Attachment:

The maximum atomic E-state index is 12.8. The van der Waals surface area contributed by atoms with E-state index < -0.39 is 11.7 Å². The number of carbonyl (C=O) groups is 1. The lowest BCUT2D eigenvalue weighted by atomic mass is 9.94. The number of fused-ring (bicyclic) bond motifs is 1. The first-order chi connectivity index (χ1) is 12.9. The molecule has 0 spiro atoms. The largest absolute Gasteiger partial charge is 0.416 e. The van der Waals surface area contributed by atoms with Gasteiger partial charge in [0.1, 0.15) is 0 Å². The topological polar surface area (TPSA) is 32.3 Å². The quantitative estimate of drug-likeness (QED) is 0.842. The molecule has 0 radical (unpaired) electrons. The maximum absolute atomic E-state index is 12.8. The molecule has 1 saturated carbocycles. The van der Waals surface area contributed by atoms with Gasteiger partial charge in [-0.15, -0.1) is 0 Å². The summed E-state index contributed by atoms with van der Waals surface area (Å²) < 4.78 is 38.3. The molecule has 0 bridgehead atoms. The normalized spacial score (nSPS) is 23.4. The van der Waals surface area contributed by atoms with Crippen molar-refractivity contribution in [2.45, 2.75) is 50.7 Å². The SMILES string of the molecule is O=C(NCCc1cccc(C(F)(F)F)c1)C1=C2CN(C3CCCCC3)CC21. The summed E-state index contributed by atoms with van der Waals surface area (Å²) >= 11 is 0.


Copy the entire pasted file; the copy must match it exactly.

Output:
The maximum atomic E-state index is 12.8. The van der Waals surface area contributed by atoms with E-state index < -0.39 is 11.7 Å². The number of carbonyl (C=O) groups is 1. The lowest BCUT2D eigenvalue weighted by atomic mass is 9.94. The number of fused-ring (bicyclic) bond motifs is 1. The first-order chi connectivity index (χ1) is 12.9. The molecule has 0 spiro atoms. The largest absolute Gasteiger partial charge is 0.416 e. The van der Waals surface area contributed by atoms with Gasteiger partial charge in [0.1, 0.15) is 0 Å². The topological polar surface area (TPSA) is 32.3 Å². The quantitative estimate of drug-likeness (QED) is 0.842. The molecule has 0 radical (unpaired) electrons. The maximum absolute atomic E-state index is 12.8. The molecule has 1 saturated carbocycles. The van der Waals surface area contributed by atoms with Gasteiger partial charge in [-0.15, -0.1) is 0 Å². The summed E-state index contributed by atoms with van der Waals surface area (Å²) < 4.78 is 38.3. The molecule has 0 bridgehead atoms. The normalized spacial score (nSPS) is 23.4. The van der Waals surface area contributed by atoms with Crippen molar-refractivity contribution in [2.45, 2.75) is 50.7 Å². The SMILES string of the molecule is O=C(NCCc1cccc(C(F)(F)F)c1)C1=C2CN(C3CCCCC3)CC21. The summed E-state index contributed by atoms with van der Waals surface area (Å²) >= 11 is 0.